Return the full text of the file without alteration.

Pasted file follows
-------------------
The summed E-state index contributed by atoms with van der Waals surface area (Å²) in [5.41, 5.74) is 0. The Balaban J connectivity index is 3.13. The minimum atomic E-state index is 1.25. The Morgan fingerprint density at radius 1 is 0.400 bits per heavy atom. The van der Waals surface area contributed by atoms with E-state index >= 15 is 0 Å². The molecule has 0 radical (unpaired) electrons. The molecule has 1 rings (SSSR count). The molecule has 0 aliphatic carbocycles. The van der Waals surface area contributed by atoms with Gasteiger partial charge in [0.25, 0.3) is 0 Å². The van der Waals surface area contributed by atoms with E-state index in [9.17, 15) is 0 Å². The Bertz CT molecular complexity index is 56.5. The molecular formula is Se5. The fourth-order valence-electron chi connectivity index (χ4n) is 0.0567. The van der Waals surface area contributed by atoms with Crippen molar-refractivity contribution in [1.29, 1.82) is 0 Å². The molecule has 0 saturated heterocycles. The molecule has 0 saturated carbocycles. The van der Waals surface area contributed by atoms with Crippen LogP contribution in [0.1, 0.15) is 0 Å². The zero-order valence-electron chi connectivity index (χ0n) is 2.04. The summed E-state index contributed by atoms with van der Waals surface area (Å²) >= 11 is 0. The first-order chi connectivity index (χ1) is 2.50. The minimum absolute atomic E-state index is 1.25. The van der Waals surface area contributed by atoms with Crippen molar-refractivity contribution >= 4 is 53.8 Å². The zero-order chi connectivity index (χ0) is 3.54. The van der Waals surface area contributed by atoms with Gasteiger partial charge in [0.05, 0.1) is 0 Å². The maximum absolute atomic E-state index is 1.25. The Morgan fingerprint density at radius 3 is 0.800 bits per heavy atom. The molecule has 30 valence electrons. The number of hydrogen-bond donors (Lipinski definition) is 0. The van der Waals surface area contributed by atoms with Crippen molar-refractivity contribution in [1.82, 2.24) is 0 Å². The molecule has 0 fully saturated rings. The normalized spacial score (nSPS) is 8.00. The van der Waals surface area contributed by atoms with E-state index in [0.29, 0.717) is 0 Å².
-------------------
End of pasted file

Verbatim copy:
The summed E-state index contributed by atoms with van der Waals surface area (Å²) in [5.41, 5.74) is 0. The Balaban J connectivity index is 3.13. The minimum atomic E-state index is 1.25. The Morgan fingerprint density at radius 1 is 0.400 bits per heavy atom. The van der Waals surface area contributed by atoms with E-state index >= 15 is 0 Å². The molecule has 0 radical (unpaired) electrons. The molecule has 1 rings (SSSR count). The molecule has 0 aliphatic carbocycles. The van der Waals surface area contributed by atoms with Gasteiger partial charge in [0.25, 0.3) is 0 Å². The van der Waals surface area contributed by atoms with E-state index in [9.17, 15) is 0 Å². The Bertz CT molecular complexity index is 56.5. The molecular formula is Se5. The fourth-order valence-electron chi connectivity index (χ4n) is 0.0567. The van der Waals surface area contributed by atoms with Crippen molar-refractivity contribution in [1.29, 1.82) is 0 Å². The molecule has 0 saturated heterocycles. The molecule has 0 saturated carbocycles. The van der Waals surface area contributed by atoms with Crippen LogP contribution in [0.1, 0.15) is 0 Å². The zero-order valence-electron chi connectivity index (χ0n) is 2.04. The summed E-state index contributed by atoms with van der Waals surface area (Å²) >= 11 is 0. The first-order chi connectivity index (χ1) is 2.50. The minimum absolute atomic E-state index is 1.25. The van der Waals surface area contributed by atoms with Crippen molar-refractivity contribution >= 4 is 53.8 Å². The zero-order chi connectivity index (χ0) is 3.54. The van der Waals surface area contributed by atoms with Gasteiger partial charge in [0.05, 0.1) is 0 Å². The maximum absolute atomic E-state index is 1.25. The Morgan fingerprint density at radius 3 is 0.800 bits per heavy atom. The molecule has 30 valence electrons. The number of hydrogen-bond donors (Lipinski definition) is 0. The van der Waals surface area contributed by atoms with Crippen molar-refractivity contribution in [1.82, 2.24) is 0 Å². The molecule has 0 fully saturated rings. The normalized spacial score (nSPS) is 8.00. The van der Waals surface area contributed by atoms with E-state index in [0.29, 0.717) is 0 Å².